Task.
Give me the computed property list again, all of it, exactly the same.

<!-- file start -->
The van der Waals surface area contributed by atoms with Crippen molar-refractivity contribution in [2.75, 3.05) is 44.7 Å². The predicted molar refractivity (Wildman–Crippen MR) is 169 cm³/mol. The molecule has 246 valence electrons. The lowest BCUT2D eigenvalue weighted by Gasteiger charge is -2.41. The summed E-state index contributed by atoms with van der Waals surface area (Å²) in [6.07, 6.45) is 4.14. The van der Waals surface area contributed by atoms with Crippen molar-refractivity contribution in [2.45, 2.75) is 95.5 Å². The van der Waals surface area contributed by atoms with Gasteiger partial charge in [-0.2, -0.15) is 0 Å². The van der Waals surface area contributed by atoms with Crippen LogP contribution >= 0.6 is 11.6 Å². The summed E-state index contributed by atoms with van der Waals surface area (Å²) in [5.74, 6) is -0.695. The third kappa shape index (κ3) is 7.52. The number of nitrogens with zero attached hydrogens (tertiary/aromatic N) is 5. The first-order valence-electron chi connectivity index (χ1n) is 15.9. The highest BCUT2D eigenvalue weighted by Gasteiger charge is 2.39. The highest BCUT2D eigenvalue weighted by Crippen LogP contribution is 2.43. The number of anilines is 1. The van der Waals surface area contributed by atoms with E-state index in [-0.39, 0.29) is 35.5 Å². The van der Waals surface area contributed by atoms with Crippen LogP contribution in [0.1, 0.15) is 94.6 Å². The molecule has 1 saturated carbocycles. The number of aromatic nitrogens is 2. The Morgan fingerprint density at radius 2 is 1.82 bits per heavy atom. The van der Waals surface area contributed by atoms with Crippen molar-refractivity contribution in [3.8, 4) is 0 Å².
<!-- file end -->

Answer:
The van der Waals surface area contributed by atoms with Crippen molar-refractivity contribution in [2.75, 3.05) is 44.7 Å². The predicted molar refractivity (Wildman–Crippen MR) is 169 cm³/mol. The molecule has 246 valence electrons. The lowest BCUT2D eigenvalue weighted by Gasteiger charge is -2.41. The summed E-state index contributed by atoms with van der Waals surface area (Å²) in [6.07, 6.45) is 4.14. The van der Waals surface area contributed by atoms with Crippen molar-refractivity contribution in [2.45, 2.75) is 95.5 Å². The van der Waals surface area contributed by atoms with Gasteiger partial charge in [-0.2, -0.15) is 0 Å². The van der Waals surface area contributed by atoms with Crippen LogP contribution >= 0.6 is 11.6 Å². The summed E-state index contributed by atoms with van der Waals surface area (Å²) in [5.74, 6) is -0.695. The third kappa shape index (κ3) is 7.52. The number of nitrogens with zero attached hydrogens (tertiary/aromatic N) is 5. The first-order valence-electron chi connectivity index (χ1n) is 15.9. The highest BCUT2D eigenvalue weighted by Gasteiger charge is 2.39. The highest BCUT2D eigenvalue weighted by Crippen LogP contribution is 2.43. The number of anilines is 1. The van der Waals surface area contributed by atoms with E-state index in [-0.39, 0.29) is 35.5 Å². The van der Waals surface area contributed by atoms with Crippen LogP contribution in [0.1, 0.15) is 94.6 Å². The molecule has 1 saturated carbocycles. The number of aromatic nitrogens is 2. The Morgan fingerprint density at radius 2 is 1.82 bits per heavy atom. The van der Waals surface area contributed by atoms with Crippen molar-refractivity contribution in [3.8, 4) is 0 Å².